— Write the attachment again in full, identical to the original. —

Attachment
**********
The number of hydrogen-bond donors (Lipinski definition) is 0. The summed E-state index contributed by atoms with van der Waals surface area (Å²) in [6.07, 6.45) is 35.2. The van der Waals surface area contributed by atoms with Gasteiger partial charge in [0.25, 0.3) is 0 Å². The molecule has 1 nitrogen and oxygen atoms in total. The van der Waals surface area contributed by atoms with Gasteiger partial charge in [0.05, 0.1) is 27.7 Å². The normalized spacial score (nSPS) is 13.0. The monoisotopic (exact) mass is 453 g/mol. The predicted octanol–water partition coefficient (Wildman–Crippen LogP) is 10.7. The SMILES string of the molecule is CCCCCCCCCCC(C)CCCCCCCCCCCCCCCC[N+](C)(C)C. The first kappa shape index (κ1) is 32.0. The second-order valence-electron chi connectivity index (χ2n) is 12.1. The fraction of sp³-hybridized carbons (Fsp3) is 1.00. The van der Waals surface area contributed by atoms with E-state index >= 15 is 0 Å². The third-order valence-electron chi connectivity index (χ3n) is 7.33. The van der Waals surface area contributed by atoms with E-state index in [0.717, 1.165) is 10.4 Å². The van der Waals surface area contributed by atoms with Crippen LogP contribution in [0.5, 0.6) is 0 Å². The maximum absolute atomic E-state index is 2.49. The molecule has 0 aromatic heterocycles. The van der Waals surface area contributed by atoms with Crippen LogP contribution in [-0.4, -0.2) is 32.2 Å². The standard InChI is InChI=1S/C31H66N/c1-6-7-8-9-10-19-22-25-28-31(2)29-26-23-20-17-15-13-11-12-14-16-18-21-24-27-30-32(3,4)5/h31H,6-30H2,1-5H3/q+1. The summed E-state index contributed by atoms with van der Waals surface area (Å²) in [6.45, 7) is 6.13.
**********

The number of hydrogen-bond donors (Lipinski definition) is 0. The summed E-state index contributed by atoms with van der Waals surface area (Å²) in [6.07, 6.45) is 35.2. The van der Waals surface area contributed by atoms with Gasteiger partial charge in [0.25, 0.3) is 0 Å². The molecule has 1 nitrogen and oxygen atoms in total. The van der Waals surface area contributed by atoms with Gasteiger partial charge in [0.05, 0.1) is 27.7 Å². The normalized spacial score (nSPS) is 13.0. The monoisotopic (exact) mass is 453 g/mol. The predicted octanol–water partition coefficient (Wildman–Crippen LogP) is 10.7. The SMILES string of the molecule is CCCCCCCCCCC(C)CCCCCCCCCCCCCCCC[N+](C)(C)C. The first kappa shape index (κ1) is 32.0. The second-order valence-electron chi connectivity index (χ2n) is 12.1. The fraction of sp³-hybridized carbons (Fsp3) is 1.00. The van der Waals surface area contributed by atoms with E-state index >= 15 is 0 Å². The third-order valence-electron chi connectivity index (χ3n) is 7.33. The van der Waals surface area contributed by atoms with E-state index in [0.717, 1.165) is 10.4 Å². The van der Waals surface area contributed by atoms with Crippen LogP contribution in [0.5, 0.6) is 0 Å². The maximum absolute atomic E-state index is 2.49. The molecule has 0 aromatic heterocycles. The van der Waals surface area contributed by atoms with Crippen LogP contribution in [-0.4, -0.2) is 32.2 Å². The standard InChI is InChI=1S/C31H66N/c1-6-7-8-9-10-19-22-25-28-31(2)29-26-23-20-17-15-13-11-12-14-16-18-21-24-27-30-32(3,4)5/h31H,6-30H2,1-5H3/q+1. The summed E-state index contributed by atoms with van der Waals surface area (Å²) in [6.45, 7) is 6.13.